Save more together - If you open a joint savings account, you can also benefit from saving more faster both through higher interest rates (more money accrues more interest) and by holding each other accountable. With the Ally Bank  Savings Account’s buckets , you can even share savings goals and track your progress together, getting to that goal twice as fast.

Potential cons of a joint bank account 

Lack of privacy - With a shared account, what’s yours is also the other account owner’s. It has its benefits, but it also means you will both be able to see any and all spending that happens in the account. For this reason, some couples might have their own individual checking account in addition to a shared savings account. That allows you to do your own discretionary spending on non-shared expenses. It can also be a good way to keep those gift surprises under wraps.

Shared liability - In the event of legal action against either account owner, your finances are both at risk. For example, if your partner defaults on a debt, the creditor could seize your money in a settlement. 

Money disagreements - Finances are a very personal thing. Sharing them with another person can occasionally create conflict. Whether it’s a disagreement on budgets or one owner exceeding them, tensions can quickly arise. Open, honest communication (or the separate checking accounts mentioned above) can help you manage these clashes, but it’s good to acknowledge they’re a possible (if only occasional) reality of sharing finances.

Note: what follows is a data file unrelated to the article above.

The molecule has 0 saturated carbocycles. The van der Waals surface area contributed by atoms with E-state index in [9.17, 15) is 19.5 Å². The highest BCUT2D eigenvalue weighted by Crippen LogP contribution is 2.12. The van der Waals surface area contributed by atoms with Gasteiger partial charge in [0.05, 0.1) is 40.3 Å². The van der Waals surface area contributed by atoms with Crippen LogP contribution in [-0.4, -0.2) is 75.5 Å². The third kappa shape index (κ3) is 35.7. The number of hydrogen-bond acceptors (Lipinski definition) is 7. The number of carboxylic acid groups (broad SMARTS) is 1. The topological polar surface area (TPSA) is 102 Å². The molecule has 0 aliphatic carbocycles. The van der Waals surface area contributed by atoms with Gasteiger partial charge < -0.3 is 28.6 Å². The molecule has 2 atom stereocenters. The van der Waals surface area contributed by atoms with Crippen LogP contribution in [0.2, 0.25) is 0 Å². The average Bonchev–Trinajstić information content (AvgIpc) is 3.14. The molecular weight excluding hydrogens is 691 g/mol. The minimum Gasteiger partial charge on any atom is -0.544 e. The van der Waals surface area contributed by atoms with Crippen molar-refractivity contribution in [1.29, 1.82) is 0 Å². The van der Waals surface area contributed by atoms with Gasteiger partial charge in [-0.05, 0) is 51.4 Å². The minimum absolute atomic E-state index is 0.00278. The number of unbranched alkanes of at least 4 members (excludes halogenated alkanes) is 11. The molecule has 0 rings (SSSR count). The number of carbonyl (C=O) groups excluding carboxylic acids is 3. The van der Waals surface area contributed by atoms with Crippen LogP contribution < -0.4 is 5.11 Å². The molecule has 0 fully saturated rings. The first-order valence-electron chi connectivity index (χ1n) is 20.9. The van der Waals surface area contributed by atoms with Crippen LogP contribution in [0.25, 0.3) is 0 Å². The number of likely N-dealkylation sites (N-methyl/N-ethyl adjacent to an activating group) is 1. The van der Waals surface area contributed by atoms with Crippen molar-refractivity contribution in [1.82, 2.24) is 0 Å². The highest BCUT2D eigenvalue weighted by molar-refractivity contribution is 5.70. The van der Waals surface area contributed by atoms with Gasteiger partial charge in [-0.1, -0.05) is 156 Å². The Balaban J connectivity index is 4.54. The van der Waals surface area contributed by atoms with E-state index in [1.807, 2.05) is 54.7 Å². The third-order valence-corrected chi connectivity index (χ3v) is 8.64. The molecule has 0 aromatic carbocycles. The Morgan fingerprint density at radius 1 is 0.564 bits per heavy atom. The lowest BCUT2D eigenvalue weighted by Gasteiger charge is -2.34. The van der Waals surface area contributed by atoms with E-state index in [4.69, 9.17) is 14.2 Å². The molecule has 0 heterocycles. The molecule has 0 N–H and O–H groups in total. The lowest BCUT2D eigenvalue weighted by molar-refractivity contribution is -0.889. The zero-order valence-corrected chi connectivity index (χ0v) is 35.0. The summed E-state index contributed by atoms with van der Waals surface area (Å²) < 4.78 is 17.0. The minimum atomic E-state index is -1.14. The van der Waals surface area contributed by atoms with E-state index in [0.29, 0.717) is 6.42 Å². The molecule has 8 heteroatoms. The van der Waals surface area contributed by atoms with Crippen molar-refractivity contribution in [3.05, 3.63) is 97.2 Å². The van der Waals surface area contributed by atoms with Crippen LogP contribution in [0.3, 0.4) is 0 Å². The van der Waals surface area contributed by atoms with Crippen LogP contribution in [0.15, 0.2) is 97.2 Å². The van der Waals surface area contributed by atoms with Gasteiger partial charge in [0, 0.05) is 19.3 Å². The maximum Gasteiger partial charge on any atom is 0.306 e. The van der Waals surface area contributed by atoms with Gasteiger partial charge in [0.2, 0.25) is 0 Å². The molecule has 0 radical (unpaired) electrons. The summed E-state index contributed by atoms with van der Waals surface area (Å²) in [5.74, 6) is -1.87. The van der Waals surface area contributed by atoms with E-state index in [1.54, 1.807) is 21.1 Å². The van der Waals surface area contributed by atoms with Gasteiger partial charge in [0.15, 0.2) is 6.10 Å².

Who owns the money in a joint bank account?

You both do! Any of the owners of a joint savings account can view balances, contribute money or withdraw funds — all of which can streamline your financial life. 

How do you open a joint bank account?

You can open a joint savings account in person at a bank branch or online with just a few clicks and some personal information from each account holder. And with an Ally Bank  Savings Account , you and the other owner(s) can bank at your own convenience. That means you can check your balance, transfer money and more — from anywhere you have internet access. In addition, online banks often have lower overhead costs than traditional brick-and-mortar banks, so they can pass those savings on to you in the form of better rates.

Is a joint bank account right for you?

What you do with your money is a very personal decision. Gone are the days when couples were expected to combine their finances. It’s about finding the right fit for you and your partner. If you like the convenience of pooling your money for shared expenses, go for it. If you’d rather maintain financial independence, that’s OK too. An open, honest discussion will keep you both on the same page, whether or not your money is in the same account.